> India’s Rhino population on the rise, stringent conservation efforts continue - নিয়মীয়া খবৰ




India’s Rhino population on the rise, stringent conservation efforts continue

The Greater One-Horned Rhinoceros population is growing in India, in what could be termed as a bright spot in conservation efforts of the vulnerable species.

In neighbouring Nepal too, their population is reported to be growing. In India and Nepal, the Greater One-Horned Rhino population, which once numbered as low as 100 in the early 1900s, has increased to more than 4,014 now.

International Rhino Foundation (IRF), in its annual ‘State of the Rhino’ report for 2023 released two days ahead of World Rhino Day, attributed the rise in the One-Horned rhino population to strong protection, wildlife crime law enforcement and habitat expansion.

Since 2011, World Rhino Day has been celebrated internationally on September 22.
The One-Horned rhino falls under the “vulnerable” category in the International Union for Conservation of Nature (IUCN) list. In India rhinos are found in Assam, parts of West Bengal and Bihar.

Poaching of rhinos in Assam, which is home to the majority of the One-Horned rhino population in India, was in the past rampant but stringent surveillance and other elevated security arrangements being put in by the authorities seem to have addressing the issue.
“In the past year, the Assam government finalized the addition of approximately 200 sq km to Orang National Park in north-central Assam, more than doubling the size of this protected area and key rhino habitat,” IRF said in its report.
With this habitat expansion, the Orang National Park is now connected to Burhachapori Wildlife Sanctuary, completing the creation of a linked corridor between all the protected areas in Assam that hold (or are planned to hold) rhinos — Manas National Park, Pobitora Wildlife Sanctuary, Orang National Park, the Laokhowa and Burhachapori Wildlife Sanctuaries and Kaziranga National Park.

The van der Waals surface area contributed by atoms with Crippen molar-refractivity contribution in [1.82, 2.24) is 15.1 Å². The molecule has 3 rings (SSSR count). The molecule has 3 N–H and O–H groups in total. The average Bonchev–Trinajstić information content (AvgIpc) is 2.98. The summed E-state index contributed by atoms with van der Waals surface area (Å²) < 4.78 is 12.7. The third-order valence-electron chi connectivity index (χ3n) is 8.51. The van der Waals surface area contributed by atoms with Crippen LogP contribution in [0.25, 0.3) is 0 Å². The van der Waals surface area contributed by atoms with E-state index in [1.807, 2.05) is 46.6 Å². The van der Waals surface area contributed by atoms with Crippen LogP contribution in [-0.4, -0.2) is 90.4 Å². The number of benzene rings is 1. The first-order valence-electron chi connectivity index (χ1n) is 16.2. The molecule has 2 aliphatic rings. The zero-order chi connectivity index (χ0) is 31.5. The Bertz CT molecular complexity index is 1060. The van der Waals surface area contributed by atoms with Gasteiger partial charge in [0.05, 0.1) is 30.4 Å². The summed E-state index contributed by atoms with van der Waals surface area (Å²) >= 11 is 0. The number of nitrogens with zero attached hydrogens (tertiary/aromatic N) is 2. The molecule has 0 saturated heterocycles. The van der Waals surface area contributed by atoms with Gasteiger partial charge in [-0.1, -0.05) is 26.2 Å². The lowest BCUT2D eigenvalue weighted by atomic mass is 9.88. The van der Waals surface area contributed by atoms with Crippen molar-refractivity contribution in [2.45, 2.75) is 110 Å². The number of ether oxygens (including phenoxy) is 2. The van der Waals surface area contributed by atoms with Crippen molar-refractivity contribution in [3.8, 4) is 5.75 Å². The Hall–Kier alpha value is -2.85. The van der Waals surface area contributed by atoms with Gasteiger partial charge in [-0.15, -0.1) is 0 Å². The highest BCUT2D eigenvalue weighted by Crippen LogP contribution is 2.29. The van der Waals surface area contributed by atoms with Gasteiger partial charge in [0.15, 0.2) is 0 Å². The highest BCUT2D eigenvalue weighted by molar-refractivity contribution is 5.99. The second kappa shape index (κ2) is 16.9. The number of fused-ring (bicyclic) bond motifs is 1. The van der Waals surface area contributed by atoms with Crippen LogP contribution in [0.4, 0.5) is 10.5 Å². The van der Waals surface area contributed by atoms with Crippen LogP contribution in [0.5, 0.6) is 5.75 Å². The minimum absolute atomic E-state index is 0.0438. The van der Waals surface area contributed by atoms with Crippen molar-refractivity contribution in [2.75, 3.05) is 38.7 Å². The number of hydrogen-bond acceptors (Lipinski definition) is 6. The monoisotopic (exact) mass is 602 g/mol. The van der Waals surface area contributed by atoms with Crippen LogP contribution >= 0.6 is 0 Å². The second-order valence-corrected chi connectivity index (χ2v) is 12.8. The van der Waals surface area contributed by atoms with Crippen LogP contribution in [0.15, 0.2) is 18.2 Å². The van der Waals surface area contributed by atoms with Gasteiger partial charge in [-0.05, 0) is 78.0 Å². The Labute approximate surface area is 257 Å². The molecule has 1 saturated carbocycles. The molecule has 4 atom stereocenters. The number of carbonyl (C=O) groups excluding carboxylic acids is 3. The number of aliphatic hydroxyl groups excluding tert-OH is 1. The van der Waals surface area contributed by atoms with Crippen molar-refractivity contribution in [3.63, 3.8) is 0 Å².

No rhino poaching incident was reported in Assam in 2022, in comparison 27 each in the years 2013 and 2014. After recording no poaching incidents last year, two poaching cases were reported in 2023, one each in Kaziranga National Park and Manas National Park, the IRF said.
To give a clear message to poachers that rhino horns don’t attach any medicinal or monetary value, the Assam government has been publicly burning stockpile horns in thousands since September 2022.
Nepal too reported zero rhino poaching in 2022. Unfortunately, two rhinos fell prey to poachers in the Chitwan region in January 2023, the International Rhino Foundation report stated.
Along with the One-Horned rhino, populations of Black Rhinos globally are increasing despite constant poaching pressure.

Though the population of the One-Horned rhino is growing, poaching still threatens all five rhino species and has increased in several regions that had not previously been targeted, IRF noted in its report.
South Africa is one such country where poaching continues to devastate their white rhino population, as poachers target the Hluhluwe Imfolozi Game Reserve and other reserves within the KwaZulu-Natal province.
Indonesia’s Ministry of Environment and Forestry has reported a recently discovered unnatural Javan rhino death that is currently under investigation. According to the report, the ministry also reported that 12 of the Javan rhinos were missing.

In other bad news, Namibia, home to the largest number of black rhinos in the world, saw a devastating 93 per cent spurt in rhino poaching from 2021 to 2022.
“As poaching pressure increases around the continent, the number of white rhinos – the most populous of the five species – continues to decline,” IRF said.
It is widely believed but unfounded that rhino horns attach medicinal or monetary value, which prompts poaching activities the world over.
The population of white rhinos and Sumatran rhinos, who fall under the “near threatened” and “critically endangered” category, however, have been declining. The Javan rhino population is pegged to be stable at 76, but continues to be “critically endangered”, according to the IRF report.

“This World Rhino Day, September 22nd, news about the world’s five rhino species remains mixed. Two species, black rhinos and greater one-horned rhinos, continue to increase in numbers, while two species, white rhinos and Sumatran rhinos, are experiencing declines. The remaining species, the Javan rhino, has an unknown population trend status,” the report said. 

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